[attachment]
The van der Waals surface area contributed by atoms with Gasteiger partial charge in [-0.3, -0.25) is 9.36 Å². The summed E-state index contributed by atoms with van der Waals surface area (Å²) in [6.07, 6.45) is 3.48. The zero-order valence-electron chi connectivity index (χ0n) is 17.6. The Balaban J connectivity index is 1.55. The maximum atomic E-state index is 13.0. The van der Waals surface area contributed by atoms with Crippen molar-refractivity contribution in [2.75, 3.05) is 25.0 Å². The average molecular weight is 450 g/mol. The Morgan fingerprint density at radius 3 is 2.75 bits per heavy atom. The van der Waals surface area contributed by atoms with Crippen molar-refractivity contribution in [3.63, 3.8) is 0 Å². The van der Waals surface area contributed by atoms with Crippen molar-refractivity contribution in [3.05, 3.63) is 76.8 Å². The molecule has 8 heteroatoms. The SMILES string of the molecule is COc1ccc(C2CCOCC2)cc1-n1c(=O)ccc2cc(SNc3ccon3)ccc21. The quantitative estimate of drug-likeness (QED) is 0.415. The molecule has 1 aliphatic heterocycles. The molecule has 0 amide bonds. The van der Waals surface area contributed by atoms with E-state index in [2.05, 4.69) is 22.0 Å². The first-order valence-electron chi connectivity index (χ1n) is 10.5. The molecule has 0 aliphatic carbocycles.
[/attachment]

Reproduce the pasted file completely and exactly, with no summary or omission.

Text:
The van der Waals surface area contributed by atoms with Gasteiger partial charge in [-0.3, -0.25) is 9.36 Å². The summed E-state index contributed by atoms with van der Waals surface area (Å²) in [6.07, 6.45) is 3.48. The zero-order valence-electron chi connectivity index (χ0n) is 17.6. The Balaban J connectivity index is 1.55. The maximum atomic E-state index is 13.0. The van der Waals surface area contributed by atoms with Crippen molar-refractivity contribution in [2.75, 3.05) is 25.0 Å². The average molecular weight is 450 g/mol. The Morgan fingerprint density at radius 3 is 2.75 bits per heavy atom. The van der Waals surface area contributed by atoms with Crippen molar-refractivity contribution in [3.63, 3.8) is 0 Å². The van der Waals surface area contributed by atoms with Crippen molar-refractivity contribution in [3.05, 3.63) is 76.8 Å². The molecule has 8 heteroatoms. The SMILES string of the molecule is COc1ccc(C2CCOCC2)cc1-n1c(=O)ccc2cc(SNc3ccon3)ccc21. The quantitative estimate of drug-likeness (QED) is 0.415. The molecule has 1 aliphatic heterocycles. The molecule has 0 amide bonds. The van der Waals surface area contributed by atoms with E-state index in [2.05, 4.69) is 22.0 Å². The first-order valence-electron chi connectivity index (χ1n) is 10.5. The molecule has 0 aliphatic carbocycles.